Early modern globalization, which began in the late fifteenth century, had numerous lasting effects. The people in many geopolitical entities that promoted globalization were primarily European and Christian. These nations and territories were often theocracies that had stated missions of converting the indigenous peoples to Christianity. One lasting result, therefore,...
Early modern globalization, which began in the late fifteenth century, had numerous lasting effects. The people in many geopolitical entities that promoted globalization were primarily European and Christian. These nations and territories were often theocracies that had stated missions of converting the indigenous peoples to Christianity. One lasting result, therefore, is that Christianity is the most widely practiced religion in the world.
As the Europeans adapted their secular missions from conquest to settlement, millions of European colonists spread out through the world and established their languages as the official languages of the ruling authorities. English and Spanish are still among the most widely spoken languages in the world.
The forced relocation of millions of people, especially enslaved Africans, also created massive diasporic communities, especially in the Western Hemisphere. The oppression of Black African peoples over several centuries remains evident in racism. The trans-Atlantic movement focused on western Africa, so the ethnic heritage of many African-descended Americans is from areas that became the modern countries of Ghana and Nigeria. Influential elements of this heritage include religion, agriculture and food preparation, and music. In syncretism, indigenous and foreign elements combined into new cultural forms.
Colonialist objectives paved the way for imperialism, with economic policies and practices that were primarily extractive. The economic development of the colonies was geared toward removing resources and enriching the sending countries. Those colonizing entities found little advantage in developing the infrastructure and related technologies and skills of the colonized people, leading to ongoing patterns of economic and social inequality.
The first important legacy of early modern globalization is colonialism, in which Europeans conquered countries in Asia, Africa, and the Americas. This shaped many different aspects of the countries that suffered under colonialism. First, colonial languages such as English, Spanish, Portuguese, and French often dominated and became the national languages of large areas such as North and South America. National boundaries were redefined in terms of spheres of colonial influence, leading to modern nations containing many different tribal and linguistic groups; many of the civil conflicts in Africa are a direct legacy of this redrawing of boundaries irrespective of local tribal, religious, and linguistic divisions.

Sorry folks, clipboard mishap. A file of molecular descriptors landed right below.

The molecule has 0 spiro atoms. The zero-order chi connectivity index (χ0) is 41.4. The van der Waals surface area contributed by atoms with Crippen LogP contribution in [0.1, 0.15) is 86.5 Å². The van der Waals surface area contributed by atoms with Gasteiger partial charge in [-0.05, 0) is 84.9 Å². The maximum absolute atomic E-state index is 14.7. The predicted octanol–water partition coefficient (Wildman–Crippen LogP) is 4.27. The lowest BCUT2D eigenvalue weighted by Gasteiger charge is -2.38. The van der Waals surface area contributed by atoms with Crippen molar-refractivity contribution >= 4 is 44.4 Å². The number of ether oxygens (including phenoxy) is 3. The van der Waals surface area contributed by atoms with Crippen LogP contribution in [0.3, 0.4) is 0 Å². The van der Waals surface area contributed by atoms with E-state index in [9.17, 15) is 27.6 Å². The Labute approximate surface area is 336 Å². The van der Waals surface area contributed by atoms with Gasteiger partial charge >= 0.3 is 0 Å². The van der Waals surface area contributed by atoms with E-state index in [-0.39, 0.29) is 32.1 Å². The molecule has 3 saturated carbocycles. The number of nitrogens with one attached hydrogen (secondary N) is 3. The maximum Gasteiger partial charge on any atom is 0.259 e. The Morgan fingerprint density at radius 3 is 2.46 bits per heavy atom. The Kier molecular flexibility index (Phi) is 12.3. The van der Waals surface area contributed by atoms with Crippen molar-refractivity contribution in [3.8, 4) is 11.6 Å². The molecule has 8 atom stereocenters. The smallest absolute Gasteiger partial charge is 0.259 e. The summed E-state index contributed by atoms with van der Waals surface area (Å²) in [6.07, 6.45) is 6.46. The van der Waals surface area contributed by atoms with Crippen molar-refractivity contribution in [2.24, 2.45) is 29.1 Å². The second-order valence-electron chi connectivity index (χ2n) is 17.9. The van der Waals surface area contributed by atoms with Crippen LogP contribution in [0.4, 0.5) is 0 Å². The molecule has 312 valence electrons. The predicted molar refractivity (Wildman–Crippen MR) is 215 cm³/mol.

Next, colonialism led to massive migrations, both forced and voluntary, as well as decimating local populations. In North America, for example, people descended from European immigrants now form the majority of the population and Native Americans and other indigenous peoples are disempowered minorities. The slave trade meant that many Africans were forcibly taken to the Americas and badly mistreated, resulting in a legacy of poverty, inequality, and racial tensions.
Early modern globalization refers to the period of 1600-1800, when the transatlantic world developed economic ties through the so-called "triangle trade." In this series of trading relationships, finished manufactured goods, including guns, cloth, and other items, were brought from Europe to Africa in exchange for slaves, who were brought to the West Indies and traded for sugar, timber, and rum.
The legacies of this trade are many. The long existence of slavery in the New World has resulted in racism in the United States and other nations and the lack of equal economic opportunities for African Americans in comparison to whites (though this situation has improved to some degree since the Civil Rights movement). Slavery also created a vibrant African-American culture, including strong churches and civic organizations that developed to press for equal rights.
In Africa, there is still a legacy of economic underdevelopment, as manufactures were made mainly in Europe. As a result, Africa did not industrialize fully. The economies of many African nations are not able to compete with Western and Asian nations in the modern era of globalization, and poverty, lack of educational opportunities, and poor health are the result in many parts of Africa.
There are two major types of early modern globalization that can be seen today.
First, there is the impact on the populations of areas to which the slaves came. Slavery has changed the demographic face of these areas. Some countries, like Haiti and Jamaica, have populations mostly descended from Africans. Others, like Brazil and the US, have populations with large minorities of people of African descent.
Second, there is the resultant impact on the societies of these countries. Countries like the US and Brazil have to deal with the impact of slavery on the descendants of those who were enslaved. They have to figure out how to overcome the legacy of slavery and of racism to bring their African American populations to a position where they are equal to other portions of the population both legally and in terms of opportunity. This is very difficult to do and has caused major problems for societies like these.
We should note that there have surely been impacts on the areas from which the slaves were taken. But these impacts are harder to identify specifically because these same areas have been impacted by things like colonialism and imperialism. This means that it is hard to know how many of their problems come from the slave trade and how many come from the time when they were colonized by Europeans.